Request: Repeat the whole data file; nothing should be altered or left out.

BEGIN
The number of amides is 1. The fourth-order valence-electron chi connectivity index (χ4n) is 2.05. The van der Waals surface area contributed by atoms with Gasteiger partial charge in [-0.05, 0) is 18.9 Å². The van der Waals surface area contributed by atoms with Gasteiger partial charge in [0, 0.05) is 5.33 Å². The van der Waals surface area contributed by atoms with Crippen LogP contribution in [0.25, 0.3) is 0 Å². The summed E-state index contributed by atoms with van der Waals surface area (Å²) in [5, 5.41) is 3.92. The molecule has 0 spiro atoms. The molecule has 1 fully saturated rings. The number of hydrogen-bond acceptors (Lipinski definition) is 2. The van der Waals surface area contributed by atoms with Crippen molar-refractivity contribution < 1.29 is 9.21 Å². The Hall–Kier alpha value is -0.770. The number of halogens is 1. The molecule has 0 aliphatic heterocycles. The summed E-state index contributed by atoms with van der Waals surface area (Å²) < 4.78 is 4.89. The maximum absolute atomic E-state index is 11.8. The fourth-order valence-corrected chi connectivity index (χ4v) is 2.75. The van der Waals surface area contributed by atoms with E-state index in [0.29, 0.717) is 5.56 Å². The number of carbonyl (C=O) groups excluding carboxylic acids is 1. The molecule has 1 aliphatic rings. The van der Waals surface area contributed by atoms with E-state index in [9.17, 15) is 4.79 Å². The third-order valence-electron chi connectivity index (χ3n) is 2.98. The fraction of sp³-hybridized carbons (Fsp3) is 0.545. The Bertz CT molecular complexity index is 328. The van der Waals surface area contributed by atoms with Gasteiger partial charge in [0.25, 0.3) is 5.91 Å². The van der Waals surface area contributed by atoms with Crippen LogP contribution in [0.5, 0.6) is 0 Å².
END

The number of amides is 1. The fourth-order valence-electron chi connectivity index (χ4n) is 2.05. The van der Waals surface area contributed by atoms with Gasteiger partial charge in [-0.05, 0) is 18.9 Å². The van der Waals surface area contributed by atoms with Gasteiger partial charge in [0, 0.05) is 5.33 Å². The van der Waals surface area contributed by atoms with Crippen LogP contribution in [0.25, 0.3) is 0 Å². The summed E-state index contributed by atoms with van der Waals surface area (Å²) in [5, 5.41) is 3.92. The molecule has 0 spiro atoms. The molecule has 1 fully saturated rings. The number of hydrogen-bond acceptors (Lipinski definition) is 2. The van der Waals surface area contributed by atoms with Crippen molar-refractivity contribution < 1.29 is 9.21 Å². The Hall–Kier alpha value is -0.770. The number of halogens is 1. The molecule has 0 aliphatic heterocycles. The summed E-state index contributed by atoms with van der Waals surface area (Å²) < 4.78 is 4.89. The maximum absolute atomic E-state index is 11.8. The fourth-order valence-corrected chi connectivity index (χ4v) is 2.75. The van der Waals surface area contributed by atoms with E-state index in [0.29, 0.717) is 5.56 Å². The number of carbonyl (C=O) groups excluding carboxylic acids is 1. The molecule has 1 aliphatic rings. The van der Waals surface area contributed by atoms with E-state index in [9.17, 15) is 4.79 Å². The third-order valence-electron chi connectivity index (χ3n) is 2.98. The fraction of sp³-hybridized carbons (Fsp3) is 0.545. The Bertz CT molecular complexity index is 328. The van der Waals surface area contributed by atoms with Gasteiger partial charge in [0.25, 0.3) is 5.91 Å². The van der Waals surface area contributed by atoms with Crippen LogP contribution in [0.5, 0.6) is 0 Å².